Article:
Monday Morning Wake-Up Call

…What isn’t healthy? Being bombarded with such a relentless onslaught of tragic events that the condition of simply living in today’s world makes these feelings chronic. So chronic, our brains’ ability to process uncertainty and anxiety might be diminishing – as we speak.

First, some stress stats: according to a March poll released by the American Psychological Association, inflation, supply chain problems, global uncertainty and Russia’s invasion of Ukraine, on top of a two-year pandemic, have pushed America’s stress to “alarming” and “unprecedented levels” that will “challenge our ability to cope”, APA’s CEO said. And unhealthy behaviors that began in Covid’s first year – more drinking, less exercise – “became entrenched” in the second, suggesting that the path towards a collective recalibration may be a far way off…

One way I was able to turn these stats into something more vivid – beyond tallying up my glass-of-wine-and-fistful-of-gummy-bear-consumption-per-week – was to speak to a neurologist who has found herself particularly concerned about what all this might be doing to our neural functions.

“The whole world – but certainly we see it very vividly in America – has had brain changes due to chronic stress, which makes us less capable of making decisions that can give us a healthy future, both at an individual and cultural level,” Dr Amy Arnsten, a professor of neuroscience and psychology at Yale medical school, told me…

When we get stressed or feel out of control, we shift down to our primitive coping mechanisms, ramping up our fear responses and shutting off the prefrontal cortex. The higher the levels of arousal or stress, the stronger those primitive circuits get, the less affected you feel by things that might normally give you pleasure, and the more things feel threatening or sad…

As Arnsten explained to me, your brain is wired to activate its fear system if it sees someone else afraid. So when horrifying news blows up our phones, we instinctively empathize. Combine that with the new normal of living in a constant state of Covid-related uncertainty, and a political environment that can feel hopeless and intransigent, and you get a perfect neurological storm that has her worried.

“You are losing the very circuits that enable you to self-regulate, to be rational,” Arnsten told me, “and in a small-grained way not to be irritable, which is really important for family health.”

Can we get those circuits back? Research suggests yes, if we spend time in calm environments in which we feel in control. There are active ways to combat our new reality, many of which we know but don’t pursue: exercise can strengthen the prefrontal cortex, deep breathing can calm one’s arousal systems. Seeking out joy and humor, in the forms of books or music, can help. Another simple suggestion: “Do something that helps you feel more efficacious,” Arnsten said, “even if it’s very small. Often times, helping someone else can help jumpstart that.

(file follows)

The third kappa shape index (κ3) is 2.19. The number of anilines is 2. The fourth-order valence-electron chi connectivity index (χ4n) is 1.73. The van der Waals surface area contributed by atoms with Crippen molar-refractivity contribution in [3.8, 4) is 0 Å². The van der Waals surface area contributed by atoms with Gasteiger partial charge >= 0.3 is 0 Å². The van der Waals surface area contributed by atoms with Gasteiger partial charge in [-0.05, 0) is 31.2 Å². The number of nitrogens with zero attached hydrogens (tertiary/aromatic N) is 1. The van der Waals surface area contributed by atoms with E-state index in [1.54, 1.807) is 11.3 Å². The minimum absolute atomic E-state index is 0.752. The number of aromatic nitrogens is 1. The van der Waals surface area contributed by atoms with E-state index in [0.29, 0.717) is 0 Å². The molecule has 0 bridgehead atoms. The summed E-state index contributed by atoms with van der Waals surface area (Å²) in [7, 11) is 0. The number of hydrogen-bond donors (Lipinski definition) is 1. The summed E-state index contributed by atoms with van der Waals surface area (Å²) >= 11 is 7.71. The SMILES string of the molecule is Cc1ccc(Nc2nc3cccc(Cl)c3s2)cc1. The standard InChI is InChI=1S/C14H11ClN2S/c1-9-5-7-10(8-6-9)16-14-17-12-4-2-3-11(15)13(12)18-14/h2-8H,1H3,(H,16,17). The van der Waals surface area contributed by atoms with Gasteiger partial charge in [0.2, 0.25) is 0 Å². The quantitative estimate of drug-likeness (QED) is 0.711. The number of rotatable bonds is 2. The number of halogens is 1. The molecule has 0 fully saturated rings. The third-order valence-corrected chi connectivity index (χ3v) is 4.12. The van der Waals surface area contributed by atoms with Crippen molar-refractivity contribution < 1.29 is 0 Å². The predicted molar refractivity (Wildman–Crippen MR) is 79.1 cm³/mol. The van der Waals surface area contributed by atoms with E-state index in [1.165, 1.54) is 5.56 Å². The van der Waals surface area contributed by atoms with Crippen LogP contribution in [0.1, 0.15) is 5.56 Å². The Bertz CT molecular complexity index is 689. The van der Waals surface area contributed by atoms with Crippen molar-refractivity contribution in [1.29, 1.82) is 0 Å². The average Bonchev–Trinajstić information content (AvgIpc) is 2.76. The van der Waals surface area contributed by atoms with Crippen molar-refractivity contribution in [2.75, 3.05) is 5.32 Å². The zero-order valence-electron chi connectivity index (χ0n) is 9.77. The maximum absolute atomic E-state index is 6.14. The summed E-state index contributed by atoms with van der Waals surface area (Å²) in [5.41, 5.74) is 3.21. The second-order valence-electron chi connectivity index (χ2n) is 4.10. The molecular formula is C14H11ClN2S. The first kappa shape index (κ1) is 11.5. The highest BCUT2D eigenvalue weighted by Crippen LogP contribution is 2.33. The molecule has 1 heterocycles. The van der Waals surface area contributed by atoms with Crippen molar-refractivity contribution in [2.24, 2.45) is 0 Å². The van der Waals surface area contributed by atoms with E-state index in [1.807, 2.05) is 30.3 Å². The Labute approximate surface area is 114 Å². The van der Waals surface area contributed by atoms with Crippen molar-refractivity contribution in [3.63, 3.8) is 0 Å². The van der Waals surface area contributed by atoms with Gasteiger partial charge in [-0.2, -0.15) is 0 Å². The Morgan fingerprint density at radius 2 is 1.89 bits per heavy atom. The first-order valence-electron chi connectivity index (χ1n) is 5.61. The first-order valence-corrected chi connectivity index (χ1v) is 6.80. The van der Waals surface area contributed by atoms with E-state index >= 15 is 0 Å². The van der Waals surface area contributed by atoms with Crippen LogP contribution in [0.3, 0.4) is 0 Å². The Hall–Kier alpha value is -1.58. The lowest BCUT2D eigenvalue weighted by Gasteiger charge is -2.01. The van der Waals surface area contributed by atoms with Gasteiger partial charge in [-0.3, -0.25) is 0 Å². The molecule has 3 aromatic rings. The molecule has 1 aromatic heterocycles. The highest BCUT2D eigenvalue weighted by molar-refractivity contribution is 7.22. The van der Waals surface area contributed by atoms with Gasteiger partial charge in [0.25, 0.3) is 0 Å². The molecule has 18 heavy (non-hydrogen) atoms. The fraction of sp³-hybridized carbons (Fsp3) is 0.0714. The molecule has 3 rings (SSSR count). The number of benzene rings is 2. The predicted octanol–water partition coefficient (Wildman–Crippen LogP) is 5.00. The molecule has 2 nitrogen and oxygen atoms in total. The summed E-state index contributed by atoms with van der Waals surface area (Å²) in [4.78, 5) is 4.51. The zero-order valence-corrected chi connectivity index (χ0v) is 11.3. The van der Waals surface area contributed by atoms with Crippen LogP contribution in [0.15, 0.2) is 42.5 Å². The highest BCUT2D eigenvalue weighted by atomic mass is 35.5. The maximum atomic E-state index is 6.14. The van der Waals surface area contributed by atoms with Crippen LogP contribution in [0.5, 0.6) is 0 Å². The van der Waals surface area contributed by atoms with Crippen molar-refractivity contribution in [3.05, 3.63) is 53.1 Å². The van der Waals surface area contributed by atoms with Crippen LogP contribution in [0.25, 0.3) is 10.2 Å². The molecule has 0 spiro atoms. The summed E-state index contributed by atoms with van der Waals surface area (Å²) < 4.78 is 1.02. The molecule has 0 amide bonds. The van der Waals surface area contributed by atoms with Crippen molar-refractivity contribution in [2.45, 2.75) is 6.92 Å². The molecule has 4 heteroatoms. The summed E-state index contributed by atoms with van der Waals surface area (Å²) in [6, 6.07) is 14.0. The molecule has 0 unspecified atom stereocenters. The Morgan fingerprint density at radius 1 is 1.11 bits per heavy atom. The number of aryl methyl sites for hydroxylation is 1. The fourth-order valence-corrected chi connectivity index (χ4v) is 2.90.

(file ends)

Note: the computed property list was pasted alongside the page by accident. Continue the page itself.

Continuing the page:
Before we hung up, Arnsten mentioned one large caveat. In 2011, Mount Sinai School of Medicine researchers put three cohorts of rats – young, middle-aged and aged – through stressful situations (which, for a rat, means being restrained by wire mesh), and determined that “aging modulates the capacity for experience-dependent spine plasticity in PFC neurons”. Spines, in this case, refer to “dendritic spines”, which protrude from a neuron’s dendrite, and receive input. You lose them during chronic stress exposure. In layperson’s terms, the study concluded that the older you are, the harder it is to weather the negative effects of chronic stress exposure and respond rationally – if you’re a rat.

“Now that I’m an oldish rat,” Arnsten told me with a chuckle, “I’m hoping they didn’t wait enough in the study; that connectivity did, in fact, return with time.”

For the older rats among us, here’s to hoping.

— Sophie Brickman, from “When stressed, we ‘catastrophize’ – but we can learn to calm our irrational fears” (The Guardian, June 21, 2022)

Photo: Kat Smith (via Pexels)


  1. I wasn’t sure I was firing on all cylinders to begin with…knowing how our national reality is affecting me, I sure hope I’m able to reset..

    Liked by 3 people

  2. I think, being able to meditate in our minds, finding that quiet place we can go to, to get away temporarily, to space out, that’s the key from keeping ourselves sane, in this crazy world.

    Liked by 3 people

  3. devastating

    Liked by 1 person